Although there is an adequate supply of solar energy reaching the earth's surface to meet our needs, there are certain hurdles that collecting solar energy in space could overcome.
1. Sometimes, you may have noticed, it's night. A constellation of orbital arrays could be positioned to collect solar energy 24 hours per day.
2. Weather. Clouds interfere with terrestrial arrays.
3. Photo voltaic (solar) arrays are delicate. Winds, heat, rain, snow, sleet, hail, falling acorns, etc. are all potentially damaging to solar arrays.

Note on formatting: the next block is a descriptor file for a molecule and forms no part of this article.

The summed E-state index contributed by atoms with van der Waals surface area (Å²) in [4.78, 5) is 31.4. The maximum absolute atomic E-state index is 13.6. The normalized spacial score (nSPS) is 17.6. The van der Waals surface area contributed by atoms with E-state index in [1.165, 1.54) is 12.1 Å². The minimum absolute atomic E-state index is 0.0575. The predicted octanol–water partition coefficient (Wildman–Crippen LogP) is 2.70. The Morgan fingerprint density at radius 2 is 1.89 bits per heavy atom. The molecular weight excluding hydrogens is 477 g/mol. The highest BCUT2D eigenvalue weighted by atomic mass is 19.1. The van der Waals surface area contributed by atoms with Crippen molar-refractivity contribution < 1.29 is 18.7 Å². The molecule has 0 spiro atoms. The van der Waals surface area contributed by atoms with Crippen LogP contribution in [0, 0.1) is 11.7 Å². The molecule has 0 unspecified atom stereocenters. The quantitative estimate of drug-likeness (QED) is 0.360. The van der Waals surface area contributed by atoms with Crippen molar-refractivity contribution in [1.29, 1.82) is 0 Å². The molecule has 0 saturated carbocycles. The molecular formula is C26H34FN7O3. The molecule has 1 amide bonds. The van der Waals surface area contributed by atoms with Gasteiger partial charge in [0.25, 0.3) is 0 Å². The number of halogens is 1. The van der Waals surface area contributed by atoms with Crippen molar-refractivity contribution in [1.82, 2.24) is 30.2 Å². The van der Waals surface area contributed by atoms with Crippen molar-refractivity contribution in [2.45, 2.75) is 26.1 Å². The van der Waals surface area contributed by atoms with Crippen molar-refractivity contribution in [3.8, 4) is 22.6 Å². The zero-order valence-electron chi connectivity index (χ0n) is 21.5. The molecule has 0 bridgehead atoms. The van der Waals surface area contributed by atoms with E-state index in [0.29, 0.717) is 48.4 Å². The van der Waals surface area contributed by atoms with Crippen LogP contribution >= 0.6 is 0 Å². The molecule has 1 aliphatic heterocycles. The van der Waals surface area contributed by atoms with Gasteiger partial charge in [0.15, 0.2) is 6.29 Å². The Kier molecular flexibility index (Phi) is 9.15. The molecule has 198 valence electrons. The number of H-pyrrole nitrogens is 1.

Of course, collecting energy in orbit brings a much more challenging problem than any of these: how do you get it to earth? I've seen articles that talk about "beaming" energy to the earth's surface, but I've yet to see anything that explains how this could be done in a cost-efficient manner without creating dangerous electro-magnetic fields.
Don't forget that the same sort of people who propose these sorts of projects are the sort that point out that it's technically possible to build a ladder that could reach orbital altitudes, or that we could grow all of our food hydroponically on the moon. "Practical" is a word that is frequently lost on such visionaries.